The company has been struggling in the tough US retail environment, which has led it to make major investments in an effort to help spruce up its brands portfolio.
And the move appears to be working. After profits were hit by the heavy investments made in the third quarter, the fourth quarter results show a marked turn around in the company's fortunes as sales picked up.
Net earnings for the quarter were up from $46.2m in the corresponding three months in 2004, to reach $64.3m for the period ending 31 December, broadly in line with the expectations of financial analysts.
Likewise the jump in profits was also driven by a 16 per cent increase in sales for the quarter, which came in at $437.8m. In a marked turn around the company said that the main growth in sales came from its long-suffering North American operations, which were up 22 per cent to reach $306m.
However, unlike the profit growth, financial analysts at Thomson Financial said that the sales figures came in below expectations of $448m.
For the full year the company said that it reduced its on-going losses from $143m in 2004, to $84m in 2005. Likewise net sales grew 3 per cent to reach $1.33bn and EBITDA came in slightly below the company's predicted $170m, at $167m.
Revlon said that its improved performance in the final quarter had been brought about by the rollout of the Vital Radiance range and the retooling of the Vital Radiance line, both for the color cosmetics segment.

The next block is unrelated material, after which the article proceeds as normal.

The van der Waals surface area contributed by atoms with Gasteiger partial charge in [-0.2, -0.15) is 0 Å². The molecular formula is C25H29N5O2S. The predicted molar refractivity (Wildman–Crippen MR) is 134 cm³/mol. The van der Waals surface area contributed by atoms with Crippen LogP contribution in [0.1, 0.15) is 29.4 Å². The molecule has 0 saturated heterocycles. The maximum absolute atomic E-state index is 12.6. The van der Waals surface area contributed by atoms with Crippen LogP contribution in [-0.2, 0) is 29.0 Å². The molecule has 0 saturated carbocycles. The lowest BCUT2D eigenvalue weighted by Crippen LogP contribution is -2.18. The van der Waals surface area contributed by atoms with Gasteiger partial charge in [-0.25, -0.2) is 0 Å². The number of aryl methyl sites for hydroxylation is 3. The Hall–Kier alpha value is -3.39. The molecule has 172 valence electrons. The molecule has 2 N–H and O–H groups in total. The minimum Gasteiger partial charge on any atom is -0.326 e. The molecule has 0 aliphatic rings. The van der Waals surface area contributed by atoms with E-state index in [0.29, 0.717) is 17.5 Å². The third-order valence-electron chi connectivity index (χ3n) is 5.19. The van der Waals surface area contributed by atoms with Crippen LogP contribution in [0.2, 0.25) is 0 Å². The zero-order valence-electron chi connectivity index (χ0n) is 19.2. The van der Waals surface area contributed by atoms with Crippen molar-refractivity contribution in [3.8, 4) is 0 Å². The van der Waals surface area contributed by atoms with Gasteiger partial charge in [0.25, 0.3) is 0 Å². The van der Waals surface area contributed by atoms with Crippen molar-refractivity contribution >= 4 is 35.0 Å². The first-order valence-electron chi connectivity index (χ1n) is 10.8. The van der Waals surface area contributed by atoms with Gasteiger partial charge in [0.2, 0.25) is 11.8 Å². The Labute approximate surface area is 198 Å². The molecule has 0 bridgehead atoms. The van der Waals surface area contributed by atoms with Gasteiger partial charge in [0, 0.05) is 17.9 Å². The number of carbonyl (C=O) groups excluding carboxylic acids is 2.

The Vital Radiance line is aimed at the 50-plus age group and first hit stores in December. Aimed at a new and growing niche, this line's continued success could spell a new direction for the company.
"Our strategy to re-energize important franchises, while simultaneously developing new products, is working," said Revlon CEO Jack Stahl.
Stahl added that such initiatives will help to build on margin enhancement programs already implemented, and that will continue to improve on the bottom line throughout the course of 2006.
Revlon has been implementing cost cutting measures throughout the course of 2005 and is about to eliminate 165 jobs, or 2.5 per cent as part of this aim.
Looking ahead to 2006, Stahl said "We are confident that, by leveraging important consumer insights with our technology capabilities, we will continue to successfully bring innovation and excitement into the categories in which we compete."
In light of this ambition, the CEO said that the company would also be restaging the Revlon ColorStay range, a franchise that was developed during the 90s for the long-wear make-up segment.
He also said that the company would be re-entering the prestige fragrances segment during the second half of the year.